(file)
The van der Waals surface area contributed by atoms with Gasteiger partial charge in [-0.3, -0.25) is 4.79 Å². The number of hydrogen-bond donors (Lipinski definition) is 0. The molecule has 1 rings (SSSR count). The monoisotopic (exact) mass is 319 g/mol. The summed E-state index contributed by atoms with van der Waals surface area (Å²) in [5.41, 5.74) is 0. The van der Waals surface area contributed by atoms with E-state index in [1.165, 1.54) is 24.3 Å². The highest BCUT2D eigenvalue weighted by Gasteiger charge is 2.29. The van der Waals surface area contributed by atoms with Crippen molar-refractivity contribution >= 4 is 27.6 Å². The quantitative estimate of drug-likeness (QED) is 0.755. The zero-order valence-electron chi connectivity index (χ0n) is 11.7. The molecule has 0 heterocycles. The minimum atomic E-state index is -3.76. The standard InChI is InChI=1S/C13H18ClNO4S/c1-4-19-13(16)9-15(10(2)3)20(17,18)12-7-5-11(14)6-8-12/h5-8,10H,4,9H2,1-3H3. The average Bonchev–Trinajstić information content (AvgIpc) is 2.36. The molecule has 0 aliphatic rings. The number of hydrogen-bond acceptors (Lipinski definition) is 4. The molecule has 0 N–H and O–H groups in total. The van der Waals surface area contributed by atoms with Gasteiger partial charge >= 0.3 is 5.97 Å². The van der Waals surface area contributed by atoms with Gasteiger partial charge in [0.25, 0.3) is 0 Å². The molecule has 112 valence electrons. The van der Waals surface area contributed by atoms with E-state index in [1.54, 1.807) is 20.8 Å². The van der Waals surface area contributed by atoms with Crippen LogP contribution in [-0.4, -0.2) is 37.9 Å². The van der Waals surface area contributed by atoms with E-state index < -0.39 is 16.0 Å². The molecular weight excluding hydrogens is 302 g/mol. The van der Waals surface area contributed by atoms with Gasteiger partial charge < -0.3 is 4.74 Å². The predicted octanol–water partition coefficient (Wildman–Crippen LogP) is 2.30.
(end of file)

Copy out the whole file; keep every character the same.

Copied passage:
The van der Waals surface area contributed by atoms with Gasteiger partial charge in [-0.3, -0.25) is 4.79 Å². The number of hydrogen-bond donors (Lipinski definition) is 0. The molecule has 1 rings (SSSR count). The monoisotopic (exact) mass is 319 g/mol. The summed E-state index contributed by atoms with van der Waals surface area (Å²) in [5.41, 5.74) is 0. The van der Waals surface area contributed by atoms with E-state index in [1.165, 1.54) is 24.3 Å². The highest BCUT2D eigenvalue weighted by Gasteiger charge is 2.29. The van der Waals surface area contributed by atoms with Crippen molar-refractivity contribution >= 4 is 27.6 Å². The quantitative estimate of drug-likeness (QED) is 0.755. The zero-order valence-electron chi connectivity index (χ0n) is 11.7. The molecule has 0 heterocycles. The minimum atomic E-state index is -3.76. The standard InChI is InChI=1S/C13H18ClNO4S/c1-4-19-13(16)9-15(10(2)3)20(17,18)12-7-5-11(14)6-8-12/h5-8,10H,4,9H2,1-3H3. The average Bonchev–Trinajstić information content (AvgIpc) is 2.36. The molecule has 0 aliphatic rings. The number of hydrogen-bond acceptors (Lipinski definition) is 4. The molecule has 0 N–H and O–H groups in total. The van der Waals surface area contributed by atoms with Gasteiger partial charge >= 0.3 is 5.97 Å². The van der Waals surface area contributed by atoms with Gasteiger partial charge in [0.25, 0.3) is 0 Å². The molecule has 112 valence electrons. The van der Waals surface area contributed by atoms with E-state index in [1.54, 1.807) is 20.8 Å². The van der Waals surface area contributed by atoms with Crippen LogP contribution in [-0.4, -0.2) is 37.9 Å². The van der Waals surface area contributed by atoms with E-state index < -0.39 is 16.0 Å². The molecular weight excluding hydrogens is 302 g/mol. The van der Waals surface area contributed by atoms with Gasteiger partial charge < -0.3 is 4.74 Å². The predicted octanol–water partition coefficient (Wildman–Crippen LogP) is 2.30.